Voices: Self-governing servants or selfish separatists?

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If you were to ask someone where the headquarters of the Baptist church is and they were to guess Nashville (Southern Baptists), Atlanta (Cooperative Baptists), Valley Forge (American Baptists) or Dallas (Texas Baptists), they would be incorrect.

The headquarters for the Baptist church is established in each self-governing congregation.

The roots of self-governance in Baptist history

As Baptists were emerging in the 1600s, early leaders like John Smyth and Thomas Helwys were reacting against the monopoly the Catholic church had throughout much of Europe and the infighting and political fighting that resulted from established state churches in places like England.

In the established state churches in Europe, ecclesial authorities told the church what to believe, how to function and who to select as pastors and church leaders. Baptists came to believe no ecclesiastical or governmental agency ought to dictate how a local church organizes to carry out its mission and ministry.

Baptists swung the pendulum significantly away from state or denominationally controlled governance to leadership gathered locally and independently under the Lordship of Christ.

For Baptists, the church is a fellowship of baptized believers who are priests. Therefore, church governance is not in the hands of a few but in the hands of all the members of the church.

Baptists believe each church is led best when, under the Lordship of Christ, it can select pastoral leadership, determine its form of worship, decide financial matters and direct church-related affairs without outside control.

The significance of self-governance in Baptist churches

By holding to the autonomy of the local church, Baptists believe the best way forward for the church is to yield to the leading of Christ to contextualize ministry locally.

This is why you can go to one Baptist church and find a hymnal, while another Baptist church utilizes screens—or even phone apps. Some have women pastors, while others forbid such a position for women. Some churches are formal, with many wearing coat and ties, while others are casual. Some choose to cooperate with other groups nationally, others do not.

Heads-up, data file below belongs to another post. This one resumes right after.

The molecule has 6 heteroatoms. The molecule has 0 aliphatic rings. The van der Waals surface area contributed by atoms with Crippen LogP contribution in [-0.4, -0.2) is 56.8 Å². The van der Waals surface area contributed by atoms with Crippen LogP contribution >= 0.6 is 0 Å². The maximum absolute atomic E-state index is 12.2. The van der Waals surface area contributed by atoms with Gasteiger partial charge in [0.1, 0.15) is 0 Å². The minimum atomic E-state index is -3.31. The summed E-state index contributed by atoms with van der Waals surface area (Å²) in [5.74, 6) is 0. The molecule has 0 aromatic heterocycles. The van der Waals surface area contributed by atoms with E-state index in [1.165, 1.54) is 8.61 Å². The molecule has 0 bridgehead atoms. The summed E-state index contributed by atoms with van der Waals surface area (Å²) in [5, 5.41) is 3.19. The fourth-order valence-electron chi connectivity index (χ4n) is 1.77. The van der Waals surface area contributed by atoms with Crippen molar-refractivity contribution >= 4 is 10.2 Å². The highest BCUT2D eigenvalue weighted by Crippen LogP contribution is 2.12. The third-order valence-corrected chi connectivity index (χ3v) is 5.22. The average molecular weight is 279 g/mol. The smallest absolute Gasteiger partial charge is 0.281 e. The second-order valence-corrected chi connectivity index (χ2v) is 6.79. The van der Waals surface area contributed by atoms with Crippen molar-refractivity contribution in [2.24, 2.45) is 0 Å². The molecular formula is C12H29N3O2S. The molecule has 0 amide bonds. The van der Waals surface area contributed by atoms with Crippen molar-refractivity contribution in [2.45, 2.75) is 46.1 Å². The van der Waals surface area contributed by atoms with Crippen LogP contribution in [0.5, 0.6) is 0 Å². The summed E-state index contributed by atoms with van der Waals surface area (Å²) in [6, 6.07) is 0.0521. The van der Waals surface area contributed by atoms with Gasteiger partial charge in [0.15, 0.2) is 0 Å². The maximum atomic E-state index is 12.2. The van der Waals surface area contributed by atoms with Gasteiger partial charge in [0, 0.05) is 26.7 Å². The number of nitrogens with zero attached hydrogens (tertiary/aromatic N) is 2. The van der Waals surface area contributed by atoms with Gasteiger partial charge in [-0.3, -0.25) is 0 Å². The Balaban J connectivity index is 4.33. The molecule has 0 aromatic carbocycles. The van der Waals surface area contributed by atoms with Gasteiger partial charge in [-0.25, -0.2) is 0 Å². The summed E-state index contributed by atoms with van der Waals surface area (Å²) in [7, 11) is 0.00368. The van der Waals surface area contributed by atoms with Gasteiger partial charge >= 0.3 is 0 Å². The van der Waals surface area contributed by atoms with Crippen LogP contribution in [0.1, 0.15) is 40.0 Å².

In Baptist life, no two Baptist churches are the same, which makes for a distinctive and unique ability to contextualize ministry based on a congregation discerning the will of God.

The difficulty of self-governance in Baptist churches

If religious liberty was Baptists’ hill to die on, local church autonomy has been Baptists’ double-edged sword to wield.

When local church autonomy is sharp, Baptist churches serve under the Lordship of Christ as self-governing servants for their Lord, their community and other churches.

However, local church autonomy also has been invoked to abdicate ethical and moral responsibilities.

For years, many Southern Baptists—under the guise of “local church autonomy”—have balked at any notion of working together to stop clergy who are convicted or credibly accused of sexual abuse. Sometimes, local church autonomy has led to passing the buck on such moral and ethical responsibilities.

A direction to take self-governance in Baptist life

The most important question for Baptist churches to answer is not who has the control or power but, rather, how will we steward the authority and power Christ has given us.

Unfortunately, local church autonomy has been a blind spot for many Baptist churches that has been invoked—much like the argument of states’ rights—to abdicate responsibility when it comes to moral and ethical issues deemed unimportant. In many cases, it has led to an arrogant and callous spirit that says, “Don’t tell me what to do.” For some, local church autonomy has led to churches becoming isolated islands.

Local church autonomy must not allow for Baptist churches to be selfish separatists.

Baptists initially swung the pendulum to allow for a more organic, robust movement of God’s people unleashed for ministry and mission. However, the unintended but understandable consequence has been a failure to work together when it comes to issues of clergy sexual misconduct.

The pendulum needs to move from autonomous churches to autonomous churches working collaboratively, cooperatively and morally. This should be easy for Baptists who have been notorious for rallying together for missions and evangelism.

We need Baptist churches who are free and under the Lordship of Christ to serve God, neighbor and world.

We need a more generous, humble orthopraxy when it comes to a willingness to cooperate for the good of all sister churches and to ensure our collaborative efforts bear Christian witness.

We need one another. We cannot fail our brothers and sisters in Christ under the guise of local church autonomy.

John Whitten is lead pastor of the gathering, a minister of Pioneer Drive Baptist Church in Abilene, Texas, and is a member of the Baptist Standard board.

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